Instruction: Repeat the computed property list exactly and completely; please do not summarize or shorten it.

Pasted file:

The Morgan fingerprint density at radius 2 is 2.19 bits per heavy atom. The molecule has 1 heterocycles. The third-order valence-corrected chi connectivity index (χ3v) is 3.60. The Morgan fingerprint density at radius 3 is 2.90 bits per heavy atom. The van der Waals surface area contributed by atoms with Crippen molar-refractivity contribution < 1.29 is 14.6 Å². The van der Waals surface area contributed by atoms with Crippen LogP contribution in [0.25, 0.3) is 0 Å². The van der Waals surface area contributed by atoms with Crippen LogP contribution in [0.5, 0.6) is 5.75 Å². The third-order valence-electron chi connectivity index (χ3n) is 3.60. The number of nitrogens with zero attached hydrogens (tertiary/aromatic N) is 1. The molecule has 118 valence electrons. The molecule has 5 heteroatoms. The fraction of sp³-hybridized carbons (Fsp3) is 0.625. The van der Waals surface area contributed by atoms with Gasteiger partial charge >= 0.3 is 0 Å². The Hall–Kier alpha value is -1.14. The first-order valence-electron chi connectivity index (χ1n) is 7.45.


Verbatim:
The Morgan fingerprint density at radius 2 is 2.19 bits per heavy atom. The molecule has 1 heterocycles. The third-order valence-corrected chi connectivity index (χ3v) is 3.60. The Morgan fingerprint density at radius 3 is 2.90 bits per heavy atom. The van der Waals surface area contributed by atoms with Crippen molar-refractivity contribution < 1.29 is 14.6 Å². The van der Waals surface area contributed by atoms with Crippen LogP contribution in [0.25, 0.3) is 0 Å². The van der Waals surface area contributed by atoms with Crippen LogP contribution in [0.5, 0.6) is 5.75 Å². The third-order valence-electron chi connectivity index (χ3n) is 3.60. The number of nitrogens with zero attached hydrogens (tertiary/aromatic N) is 1. The molecule has 118 valence electrons. The molecule has 5 heteroatoms. The fraction of sp³-hybridized carbons (Fsp3) is 0.625. The van der Waals surface area contributed by atoms with Gasteiger partial charge >= 0.3 is 0 Å². The Hall–Kier alpha value is -1.14. The first-order valence-electron chi connectivity index (χ1n) is 7.45.